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A Chronotope of Expansion: resisting spatio-temporal limits in a Kazakh nuclear town

Alexander, Catherine

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This article starts by anatomising the various strategies used by the Soviet regime to contain and ‘disappear’ the nuclear weapon test site in Kazakhstan before moving on to outline attempts by the independent Republic of Kazakshtan's National Nuclear Centre (NNC) to be more open—including making much of the site available for commercial and agricultural use, after 25 years of remediation and monitoring. Juxtaposing these strategies with accounts from residents living in the town that hosts the NNC provides far more ambivalent engagements with both town and site. Thus, in what I call a chronotope of expansion, what appears is a resistance to any kind of spatial or temporal containment, a denial of progress and the possibility of moving to a brighter nuclear future by leaving behind the Soviet period and its entailments. I end by discussing the consequences of assumptions that the site can be limited and bounded in terms of radioactive contamination.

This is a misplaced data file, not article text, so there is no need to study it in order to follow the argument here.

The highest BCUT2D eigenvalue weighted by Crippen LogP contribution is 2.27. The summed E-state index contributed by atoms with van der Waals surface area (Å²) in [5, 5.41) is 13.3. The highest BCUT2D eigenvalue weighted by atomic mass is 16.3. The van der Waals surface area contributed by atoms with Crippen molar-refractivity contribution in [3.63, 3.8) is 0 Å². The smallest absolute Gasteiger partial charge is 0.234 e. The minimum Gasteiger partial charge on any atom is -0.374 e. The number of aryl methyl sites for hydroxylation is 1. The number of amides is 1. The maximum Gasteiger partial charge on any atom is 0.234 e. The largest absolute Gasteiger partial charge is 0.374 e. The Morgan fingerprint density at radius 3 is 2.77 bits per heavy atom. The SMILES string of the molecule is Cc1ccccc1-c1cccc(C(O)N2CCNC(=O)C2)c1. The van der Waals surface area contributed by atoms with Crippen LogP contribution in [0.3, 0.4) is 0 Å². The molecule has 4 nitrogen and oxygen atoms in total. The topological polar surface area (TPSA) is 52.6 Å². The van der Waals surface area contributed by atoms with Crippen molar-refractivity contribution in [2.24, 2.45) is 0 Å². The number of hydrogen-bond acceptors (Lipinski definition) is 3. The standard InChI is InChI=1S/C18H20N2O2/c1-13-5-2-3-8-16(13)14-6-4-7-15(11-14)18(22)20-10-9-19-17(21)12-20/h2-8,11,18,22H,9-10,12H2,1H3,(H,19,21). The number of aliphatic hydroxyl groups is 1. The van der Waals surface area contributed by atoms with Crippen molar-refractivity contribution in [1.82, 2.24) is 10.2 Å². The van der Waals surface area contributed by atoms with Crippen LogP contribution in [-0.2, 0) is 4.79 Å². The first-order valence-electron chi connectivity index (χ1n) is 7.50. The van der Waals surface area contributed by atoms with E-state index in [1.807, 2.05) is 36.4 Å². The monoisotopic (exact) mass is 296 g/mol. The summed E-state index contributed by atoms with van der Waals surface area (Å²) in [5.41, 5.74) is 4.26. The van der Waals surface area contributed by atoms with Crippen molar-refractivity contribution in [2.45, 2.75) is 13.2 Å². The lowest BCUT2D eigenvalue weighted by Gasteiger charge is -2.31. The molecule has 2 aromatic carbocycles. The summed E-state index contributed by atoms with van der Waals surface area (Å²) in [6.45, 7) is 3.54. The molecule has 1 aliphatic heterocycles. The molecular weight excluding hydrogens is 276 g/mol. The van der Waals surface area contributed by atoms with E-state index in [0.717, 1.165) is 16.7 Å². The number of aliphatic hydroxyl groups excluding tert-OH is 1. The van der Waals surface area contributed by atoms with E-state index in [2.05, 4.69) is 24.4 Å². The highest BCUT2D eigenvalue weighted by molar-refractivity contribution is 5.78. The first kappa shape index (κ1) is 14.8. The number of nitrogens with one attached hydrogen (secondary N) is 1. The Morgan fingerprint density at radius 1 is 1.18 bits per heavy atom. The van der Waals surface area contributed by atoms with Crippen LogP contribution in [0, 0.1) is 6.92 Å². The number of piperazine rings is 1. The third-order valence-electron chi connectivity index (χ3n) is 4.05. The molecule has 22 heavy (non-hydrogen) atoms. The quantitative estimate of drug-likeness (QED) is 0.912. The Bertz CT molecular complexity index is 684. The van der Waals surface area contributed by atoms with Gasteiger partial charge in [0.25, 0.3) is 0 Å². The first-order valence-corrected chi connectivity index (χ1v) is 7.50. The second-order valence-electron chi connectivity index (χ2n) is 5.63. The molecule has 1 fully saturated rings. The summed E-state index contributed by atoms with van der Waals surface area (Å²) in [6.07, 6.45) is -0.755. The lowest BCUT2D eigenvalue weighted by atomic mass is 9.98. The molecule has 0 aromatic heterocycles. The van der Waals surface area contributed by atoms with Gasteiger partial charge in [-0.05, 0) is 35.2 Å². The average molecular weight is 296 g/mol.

Journal Article Type Article
Online Publication Date Jul 30, 2020
Publication Date 2023
Deposit Date Apr 27, 2020
Publicly Available Date Aug 12, 2020
Journal Ethnos: journal of anthropology
Print ISSN 0014-1844
Electronic ISSN 1469-588X
Publisher Taylor and Francis Group
Peer Reviewed Peer Reviewed
Volume 88
Issue 3
Pages 467-490
Public URL


Published Journal Article (Advance online version) (1.9 Mb)

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Copyright Statement
Advance online version © 2020 The Author(s). Published by Informa UK Limited, trading as Taylor & Francis Group. This is an Open Access article distributed under the terms of the Creative Commons Attribution License (http://creativecommons.
org/licenses/by/4.0/), which permits unrestricted use, distribution, and reproduction in any medium, provided the original work is
properly cited.

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